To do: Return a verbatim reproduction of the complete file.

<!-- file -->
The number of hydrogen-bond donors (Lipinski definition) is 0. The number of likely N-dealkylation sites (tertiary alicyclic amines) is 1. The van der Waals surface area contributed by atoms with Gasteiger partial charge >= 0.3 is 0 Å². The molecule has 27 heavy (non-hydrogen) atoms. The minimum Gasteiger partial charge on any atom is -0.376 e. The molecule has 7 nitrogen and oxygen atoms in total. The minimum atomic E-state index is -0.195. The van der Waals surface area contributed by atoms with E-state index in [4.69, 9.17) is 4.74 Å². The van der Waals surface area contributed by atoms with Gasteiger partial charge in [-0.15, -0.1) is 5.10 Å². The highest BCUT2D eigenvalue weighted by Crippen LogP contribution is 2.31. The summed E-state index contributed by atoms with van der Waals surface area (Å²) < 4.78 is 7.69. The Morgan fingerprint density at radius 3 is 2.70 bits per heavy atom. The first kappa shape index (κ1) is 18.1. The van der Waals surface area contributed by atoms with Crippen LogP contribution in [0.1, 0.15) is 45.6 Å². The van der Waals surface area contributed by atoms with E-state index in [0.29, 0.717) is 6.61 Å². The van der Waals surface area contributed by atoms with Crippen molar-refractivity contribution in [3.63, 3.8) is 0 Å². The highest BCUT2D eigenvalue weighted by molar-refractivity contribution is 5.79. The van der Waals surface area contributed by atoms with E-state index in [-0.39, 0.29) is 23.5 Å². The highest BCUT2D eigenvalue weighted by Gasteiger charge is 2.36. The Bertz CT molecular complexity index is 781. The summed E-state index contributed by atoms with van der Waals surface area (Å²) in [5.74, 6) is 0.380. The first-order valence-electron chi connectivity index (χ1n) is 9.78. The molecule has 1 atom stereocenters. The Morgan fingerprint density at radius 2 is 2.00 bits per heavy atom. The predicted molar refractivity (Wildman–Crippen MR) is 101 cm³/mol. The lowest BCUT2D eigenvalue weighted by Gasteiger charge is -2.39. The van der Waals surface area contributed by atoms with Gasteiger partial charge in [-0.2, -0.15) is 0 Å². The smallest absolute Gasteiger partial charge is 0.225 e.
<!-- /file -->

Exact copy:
The number of hydrogen-bond donors (Lipinski definition) is 0. The number of likely N-dealkylation sites (tertiary alicyclic amines) is 1. The van der Waals surface area contributed by atoms with Gasteiger partial charge >= 0.3 is 0 Å². The molecule has 27 heavy (non-hydrogen) atoms. The minimum Gasteiger partial charge on any atom is -0.376 e. The molecule has 7 nitrogen and oxygen atoms in total. The minimum atomic E-state index is -0.195. The van der Waals surface area contributed by atoms with E-state index in [4.69, 9.17) is 4.74 Å². The van der Waals surface area contributed by atoms with Gasteiger partial charge in [-0.15, -0.1) is 5.10 Å². The highest BCUT2D eigenvalue weighted by Crippen LogP contribution is 2.31. The summed E-state index contributed by atoms with van der Waals surface area (Å²) < 4.78 is 7.69. The Morgan fingerprint density at radius 3 is 2.70 bits per heavy atom. The first kappa shape index (κ1) is 18.1. The van der Waals surface area contributed by atoms with Crippen LogP contribution in [0.1, 0.15) is 45.6 Å². The van der Waals surface area contributed by atoms with E-state index in [0.29, 0.717) is 6.61 Å². The van der Waals surface area contributed by atoms with Crippen molar-refractivity contribution in [3.63, 3.8) is 0 Å². The highest BCUT2D eigenvalue weighted by molar-refractivity contribution is 5.79. The van der Waals surface area contributed by atoms with E-state index in [-0.39, 0.29) is 23.5 Å². The highest BCUT2D eigenvalue weighted by Gasteiger charge is 2.36. The Bertz CT molecular complexity index is 781. The summed E-state index contributed by atoms with van der Waals surface area (Å²) in [5.74, 6) is 0.380. The first-order valence-electron chi connectivity index (χ1n) is 9.78. The molecule has 1 atom stereocenters. The Morgan fingerprint density at radius 2 is 2.00 bits per heavy atom. The predicted molar refractivity (Wildman–Crippen MR) is 101 cm³/mol. The lowest BCUT2D eigenvalue weighted by Gasteiger charge is -2.39. The van der Waals surface area contributed by atoms with Gasteiger partial charge in [-0.2, -0.15) is 0 Å². The smallest absolute Gasteiger partial charge is 0.225 e.